Neuchatel, Switzerland (GenevaLunch) – The Swiss resident population in 2010 reached 7,866,500, an increase of 80,700, according to preliminary figures published by the Swiss Statistical Office in Neuchatel 28 April.
The 1 percent annual growth was comparable to the previous year’s. It includes the Swiss population as well as all resident foreigners except those with short-term permits, 56,600 and people seeking asylum, 5,600 persons.
“This statistic, greatly improved in quality, is part of the new, register-based population census system and provides more precise details than the previous Annual Population Statistics,” notes the SSO.
The federal government announced in December 2010 that it is moving to an annual census and will rely far more heavily than in the past on communal and cantonal population registers, which have been harmonizing the data they gather.
Switzerland now has 1,300 people over the age of 100 and figures show that this population has doubled every 10 years since 1950. The longer lifespan of women is clearly evident here, with women accounting for 1,100 of the people over age 100.
Number of foreigners continues to climb
The number of foreigners living permanently in Switzerland rose to 1,766,400 in 2010, an increase of 52,400, to comprise 22.5 percent of the population.
The percentage at the end of 2009 was 22 percent, but the increase is due in part to the way in which data is produced under the new statistics/census system, and to changing notions of population.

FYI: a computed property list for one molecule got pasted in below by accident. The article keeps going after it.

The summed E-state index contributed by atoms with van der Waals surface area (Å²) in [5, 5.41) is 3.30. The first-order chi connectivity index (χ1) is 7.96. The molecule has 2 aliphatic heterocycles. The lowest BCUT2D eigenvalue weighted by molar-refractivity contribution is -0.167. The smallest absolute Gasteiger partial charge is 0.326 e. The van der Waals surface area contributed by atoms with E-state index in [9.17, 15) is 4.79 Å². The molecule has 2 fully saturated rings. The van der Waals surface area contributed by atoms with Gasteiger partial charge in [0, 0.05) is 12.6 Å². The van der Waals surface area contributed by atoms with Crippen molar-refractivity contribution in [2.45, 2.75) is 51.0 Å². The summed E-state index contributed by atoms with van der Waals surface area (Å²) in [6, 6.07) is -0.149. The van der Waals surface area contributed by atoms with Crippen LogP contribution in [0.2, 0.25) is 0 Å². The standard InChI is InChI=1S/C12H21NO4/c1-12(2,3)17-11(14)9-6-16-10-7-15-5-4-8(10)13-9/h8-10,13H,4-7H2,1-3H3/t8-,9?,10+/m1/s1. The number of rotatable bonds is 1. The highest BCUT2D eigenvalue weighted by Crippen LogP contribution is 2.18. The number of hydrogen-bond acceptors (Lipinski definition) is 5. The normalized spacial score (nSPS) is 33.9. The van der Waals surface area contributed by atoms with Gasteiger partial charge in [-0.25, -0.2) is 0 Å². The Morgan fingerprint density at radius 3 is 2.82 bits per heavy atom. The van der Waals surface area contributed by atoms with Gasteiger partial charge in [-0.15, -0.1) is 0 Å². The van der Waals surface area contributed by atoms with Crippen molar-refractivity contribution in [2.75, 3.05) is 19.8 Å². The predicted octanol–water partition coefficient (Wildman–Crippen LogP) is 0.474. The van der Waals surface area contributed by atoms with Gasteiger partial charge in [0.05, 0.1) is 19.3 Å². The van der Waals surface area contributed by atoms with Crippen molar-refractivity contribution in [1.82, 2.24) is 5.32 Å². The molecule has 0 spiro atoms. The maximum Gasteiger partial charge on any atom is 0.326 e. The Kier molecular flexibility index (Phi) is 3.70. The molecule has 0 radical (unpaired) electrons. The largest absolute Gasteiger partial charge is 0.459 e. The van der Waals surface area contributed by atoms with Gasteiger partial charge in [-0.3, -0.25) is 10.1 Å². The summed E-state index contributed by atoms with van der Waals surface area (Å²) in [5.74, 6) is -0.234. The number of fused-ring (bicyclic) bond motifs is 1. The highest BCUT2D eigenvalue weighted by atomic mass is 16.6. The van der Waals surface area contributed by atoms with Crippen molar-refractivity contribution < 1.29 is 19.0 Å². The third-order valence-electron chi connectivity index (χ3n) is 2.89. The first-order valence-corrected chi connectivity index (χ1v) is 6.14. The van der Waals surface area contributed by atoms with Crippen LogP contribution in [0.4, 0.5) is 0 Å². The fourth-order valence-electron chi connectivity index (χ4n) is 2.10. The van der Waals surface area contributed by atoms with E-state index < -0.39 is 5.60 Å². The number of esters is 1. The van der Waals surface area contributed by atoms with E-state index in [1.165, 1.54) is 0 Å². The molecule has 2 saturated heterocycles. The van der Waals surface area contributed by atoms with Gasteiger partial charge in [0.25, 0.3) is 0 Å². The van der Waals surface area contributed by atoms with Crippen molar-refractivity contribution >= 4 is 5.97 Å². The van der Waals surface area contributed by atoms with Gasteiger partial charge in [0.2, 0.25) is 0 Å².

More people over 65 than under 20
The population under age 20 comprises 20.8 percent of the total and those age 65 or over, 1.3 million persons, are 16.9 percent. People of working age account for 62.2 percent of the Swiss population.
Boys outnumber girls slightly under age 20 but the male population declines gradually until the number of men and women is the same, in the 55-59 age group. Women then steadily outnumber men in a growing proportion: the ages 84-89 group has twice as many women as men.
The census included the following groups:
- Swiss whose permanent residence is Switzerland
- Foreigners with residence permits of at least 12 months (B, C and Foreign Affairs Department permits: international organization workers, diplomats and members of their families)
- Foreigners with a short-term residence permit (L) for a cumulative stay of at least 12 months
- asylum-seekers (F and N permits) whose total length of stay in Switzerland is at least 12 months.